By Adela Penagos, PhD, President
As we begin a new year, many resolutions pop up in our minds. I am thinking of getting in better shape, making the courses I teach more engaging, allowing for time to unplug from my technological gadgets, and learning Gaelic. However, as I plan my first day back at Boston College, I am sharing with my students the following tips, as I hope many more of them will earn an A in my course and dream in Spanish by the end of the semester.
1. Read your course syllabus.
Last semester I did not cease to be surprised by how many of my students would show up to class without having looked at their syllabus and studied the assigned material prior to our lesson. As faculty, we take significant time to revise our syllabi and think of the points that will help you understand the material better. If you devote time to following the guidance your professors give you, you will make your life easier and learn more, and your grades will reflect your time investment. My extensive teaching and academic advising experience, have taught me that there is a close relationship between excelling academically and mastering the subject one studies.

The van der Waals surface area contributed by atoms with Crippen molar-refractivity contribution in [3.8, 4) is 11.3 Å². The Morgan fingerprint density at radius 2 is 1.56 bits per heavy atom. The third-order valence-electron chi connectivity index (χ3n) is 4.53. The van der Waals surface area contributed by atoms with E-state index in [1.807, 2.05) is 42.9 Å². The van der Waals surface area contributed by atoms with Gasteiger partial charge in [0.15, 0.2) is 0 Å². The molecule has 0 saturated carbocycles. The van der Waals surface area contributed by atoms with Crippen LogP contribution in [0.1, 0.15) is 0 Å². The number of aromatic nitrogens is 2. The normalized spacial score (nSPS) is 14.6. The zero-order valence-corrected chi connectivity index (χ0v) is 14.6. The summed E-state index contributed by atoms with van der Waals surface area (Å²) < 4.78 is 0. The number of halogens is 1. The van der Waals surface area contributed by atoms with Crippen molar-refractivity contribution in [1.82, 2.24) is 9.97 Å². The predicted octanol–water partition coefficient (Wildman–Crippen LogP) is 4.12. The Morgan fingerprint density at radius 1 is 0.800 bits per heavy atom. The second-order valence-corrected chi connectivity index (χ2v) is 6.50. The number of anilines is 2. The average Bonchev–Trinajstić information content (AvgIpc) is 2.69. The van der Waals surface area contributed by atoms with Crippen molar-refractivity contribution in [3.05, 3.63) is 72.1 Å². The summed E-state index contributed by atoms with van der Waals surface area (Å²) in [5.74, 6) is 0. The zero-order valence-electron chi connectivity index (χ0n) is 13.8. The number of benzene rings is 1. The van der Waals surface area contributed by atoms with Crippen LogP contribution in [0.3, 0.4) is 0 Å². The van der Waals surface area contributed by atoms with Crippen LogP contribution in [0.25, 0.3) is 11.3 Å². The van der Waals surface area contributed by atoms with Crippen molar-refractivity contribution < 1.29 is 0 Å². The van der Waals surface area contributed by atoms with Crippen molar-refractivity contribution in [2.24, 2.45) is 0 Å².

2. Learn to follow directions.
Many of the students I have taught, advised, and mentored have successfully entered prestigious graduate and professional programs, obtained Fulbright scholarships, and lucrative jobs. The most successful students have been able to follow directions. While you might take pride in being a rebel or beating your own drum, not following directions correctly inevitably results in poor performance in your classroom assignments and tests. Eventually, this could translate in being dismissed from a job. Thus, unless you are planning on not interacting with anyone in your career, learning how to follow directions is equivalent to learning how to listen and both skills will be highly rewarded regardless of the path you choose in your future.
You got into college because you prepared to properly complete your high school courses and the college application process. Thus, use those skills to prepare before showing up to your lectures, lab, or any other class activity. The more prepared you are, the more you will get out of your college experience in each course you take. You should not leave your textbook, lab manual, or any other necessary tool to perform during class time. Furthermore, any time that, after carefully reading your course material, there is something you do not understand, prepare a thoughtful question and ask for clarification during your class meeting. These skills are not only going to make you a better student, but will prepare you to excel during any job interview you will have in the future.
Embarking on a new semester is an exciting time for those teaching and learning alike. You will develop new relationships with your faculty and peers, master a new subject area, and hopefully change any of those old habits that got on the way to reach your full potential. Have a great beginning to a new year.